Nemicolopterus is a genus of pterodactyloid pterosaur, described in 2008. The type and only known species is N. crypticus. It lived in the Jehol Biota 120 million years ago. Its wingspan of slightly under 25 centimeters (10 in) makes it smaller than any but a few specimens of hatchling pterosaurs.[1] The specimen is not fully grown, but Wang et al. (2008) cite the amount of bone fusion and the ossification of the toes, gastralia and sternum to indicate that it was a sub-adult rather than a hatchling.

Darren Naish argued on his popular weblog that, due to the fact pterosaurs are highly precocial, bone fusion and ossification could occur very early, and Nemicolopterus might in fact be a hatchling individual of the genus Sinopterus.[2]

The generic name "Nemicolopterus" comes from the Greek words as follows. "Nemos" means "forest", "ikolos" means "dweller", and "pteros" means "wing". The specific name crypticus is from "kryptos", meaning "hidden". Thus "Nemicolopterus crypticus" means "Hidden flying forest dweller".

N. crypticus is known from one fossil, given the catalog number IVPP V-14377. It is in the collection of the Institute of Vertebrate Paleontology and Paleoanthropology in Beijing, China. The fossil was collected from the Jiufotang Formation, which is of Aptian age (120 mya). It was discovered in the Luzhhouou locality of Yaolugou Town, Jianchang County, Huludao City, western Liaoning Province in northeastern China.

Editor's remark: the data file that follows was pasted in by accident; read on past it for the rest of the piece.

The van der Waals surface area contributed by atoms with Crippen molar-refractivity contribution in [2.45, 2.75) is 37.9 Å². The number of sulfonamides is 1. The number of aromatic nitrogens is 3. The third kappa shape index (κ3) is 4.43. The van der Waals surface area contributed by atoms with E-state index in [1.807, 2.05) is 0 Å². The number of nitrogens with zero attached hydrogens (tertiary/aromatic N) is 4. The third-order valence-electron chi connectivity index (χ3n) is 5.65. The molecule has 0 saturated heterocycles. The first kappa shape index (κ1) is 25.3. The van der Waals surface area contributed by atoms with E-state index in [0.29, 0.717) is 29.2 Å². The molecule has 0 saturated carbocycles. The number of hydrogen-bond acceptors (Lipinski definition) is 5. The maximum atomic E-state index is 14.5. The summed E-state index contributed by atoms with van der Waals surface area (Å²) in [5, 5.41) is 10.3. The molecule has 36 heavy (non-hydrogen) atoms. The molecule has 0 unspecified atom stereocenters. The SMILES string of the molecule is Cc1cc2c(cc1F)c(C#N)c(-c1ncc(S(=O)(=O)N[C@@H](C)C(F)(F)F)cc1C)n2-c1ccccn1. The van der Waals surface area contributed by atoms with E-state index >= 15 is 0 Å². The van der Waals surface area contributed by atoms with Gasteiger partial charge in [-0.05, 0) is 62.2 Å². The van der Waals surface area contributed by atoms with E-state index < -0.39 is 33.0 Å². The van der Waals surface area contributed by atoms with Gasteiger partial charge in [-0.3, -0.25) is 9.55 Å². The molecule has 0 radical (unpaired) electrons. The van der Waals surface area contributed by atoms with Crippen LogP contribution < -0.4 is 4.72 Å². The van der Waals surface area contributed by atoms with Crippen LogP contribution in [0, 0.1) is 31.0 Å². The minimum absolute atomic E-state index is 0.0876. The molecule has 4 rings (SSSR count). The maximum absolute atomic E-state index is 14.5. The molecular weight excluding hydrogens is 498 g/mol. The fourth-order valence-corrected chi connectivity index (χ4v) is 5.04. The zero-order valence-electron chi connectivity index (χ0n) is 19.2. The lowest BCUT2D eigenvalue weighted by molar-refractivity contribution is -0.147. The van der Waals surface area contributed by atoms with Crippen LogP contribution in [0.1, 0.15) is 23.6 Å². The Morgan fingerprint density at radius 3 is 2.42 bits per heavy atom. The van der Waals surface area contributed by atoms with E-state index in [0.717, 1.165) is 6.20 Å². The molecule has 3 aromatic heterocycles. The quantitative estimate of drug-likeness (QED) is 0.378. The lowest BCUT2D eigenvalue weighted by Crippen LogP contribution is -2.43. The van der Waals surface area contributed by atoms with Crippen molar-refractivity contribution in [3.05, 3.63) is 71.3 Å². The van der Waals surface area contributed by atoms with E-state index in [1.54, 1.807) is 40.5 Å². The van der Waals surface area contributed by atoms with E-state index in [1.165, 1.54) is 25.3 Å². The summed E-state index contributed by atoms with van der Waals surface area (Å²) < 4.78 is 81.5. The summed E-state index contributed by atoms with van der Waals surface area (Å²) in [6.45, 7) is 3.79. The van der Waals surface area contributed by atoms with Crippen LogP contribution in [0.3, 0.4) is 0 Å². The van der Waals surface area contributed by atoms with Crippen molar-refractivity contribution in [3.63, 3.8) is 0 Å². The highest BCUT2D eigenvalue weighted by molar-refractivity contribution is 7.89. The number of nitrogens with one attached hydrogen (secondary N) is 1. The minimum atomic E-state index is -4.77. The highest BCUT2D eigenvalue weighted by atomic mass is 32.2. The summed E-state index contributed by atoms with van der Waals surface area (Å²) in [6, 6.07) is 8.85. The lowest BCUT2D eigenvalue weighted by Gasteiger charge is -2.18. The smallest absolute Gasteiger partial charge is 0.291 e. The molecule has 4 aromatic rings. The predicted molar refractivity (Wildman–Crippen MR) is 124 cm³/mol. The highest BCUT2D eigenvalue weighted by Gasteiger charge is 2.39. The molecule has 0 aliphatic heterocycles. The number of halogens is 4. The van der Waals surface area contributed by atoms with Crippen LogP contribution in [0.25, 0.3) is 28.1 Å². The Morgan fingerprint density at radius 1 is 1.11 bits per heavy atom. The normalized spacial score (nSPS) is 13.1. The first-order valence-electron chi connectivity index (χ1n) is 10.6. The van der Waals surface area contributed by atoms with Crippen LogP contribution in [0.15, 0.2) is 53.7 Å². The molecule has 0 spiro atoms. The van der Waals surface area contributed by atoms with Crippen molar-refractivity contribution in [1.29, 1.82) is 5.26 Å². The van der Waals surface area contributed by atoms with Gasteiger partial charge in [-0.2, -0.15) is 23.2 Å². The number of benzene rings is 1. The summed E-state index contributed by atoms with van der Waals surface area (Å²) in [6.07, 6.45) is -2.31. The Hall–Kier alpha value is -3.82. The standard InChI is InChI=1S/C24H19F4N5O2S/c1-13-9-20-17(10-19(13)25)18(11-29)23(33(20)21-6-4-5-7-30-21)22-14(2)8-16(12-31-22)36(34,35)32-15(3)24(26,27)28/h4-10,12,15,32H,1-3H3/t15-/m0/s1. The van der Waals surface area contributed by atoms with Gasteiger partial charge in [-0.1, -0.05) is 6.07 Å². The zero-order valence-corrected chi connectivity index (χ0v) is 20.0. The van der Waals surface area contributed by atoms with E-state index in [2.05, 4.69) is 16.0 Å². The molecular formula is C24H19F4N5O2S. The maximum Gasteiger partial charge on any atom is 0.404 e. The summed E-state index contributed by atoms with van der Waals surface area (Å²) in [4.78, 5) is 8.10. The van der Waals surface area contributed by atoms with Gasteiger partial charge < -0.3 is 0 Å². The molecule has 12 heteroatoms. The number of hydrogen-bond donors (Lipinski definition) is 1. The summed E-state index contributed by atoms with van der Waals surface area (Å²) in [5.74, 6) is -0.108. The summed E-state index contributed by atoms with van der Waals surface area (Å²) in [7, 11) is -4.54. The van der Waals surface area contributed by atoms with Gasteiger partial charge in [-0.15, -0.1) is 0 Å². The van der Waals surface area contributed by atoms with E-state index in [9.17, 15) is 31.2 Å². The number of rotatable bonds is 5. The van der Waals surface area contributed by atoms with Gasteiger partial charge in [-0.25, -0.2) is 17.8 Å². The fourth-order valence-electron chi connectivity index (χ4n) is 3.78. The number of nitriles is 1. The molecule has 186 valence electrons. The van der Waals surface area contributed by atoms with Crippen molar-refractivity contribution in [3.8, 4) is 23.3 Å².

Nemicolopterus is a toothless pterosaur. Wang et al. (2008) concluded that it is a primitive intermediate between the toothed pterosaurs of the Ornithocheiroidea and the often toothless pterosaurs of the Dsungaripteroidea. Though Nemicolopterus is tiny, some of the members of these groups eventually evolved into the largest flying animals that ever lived, like Quetzalcoatlus.

Nemicolopterus also demonstrates clear adaptations of the toes and claws for grasping tree branches. Most pterosaurs are known from marine sediments, meaning that they probably caught fish in the ocean and landed on the adjacent beaches or cliffs. Nemicolopterus, on the other hand, is one of just a few known pterosaurs that lived in the continental interior, and probably hunted insects and roosted in the forest canopy. Its worth to note the contemporaneous pterosaur linage Tapejaridae (such as Sinopterus, which Nemicolopterus might actually be synonymous with), however, also shows strong adaptations to climbing.


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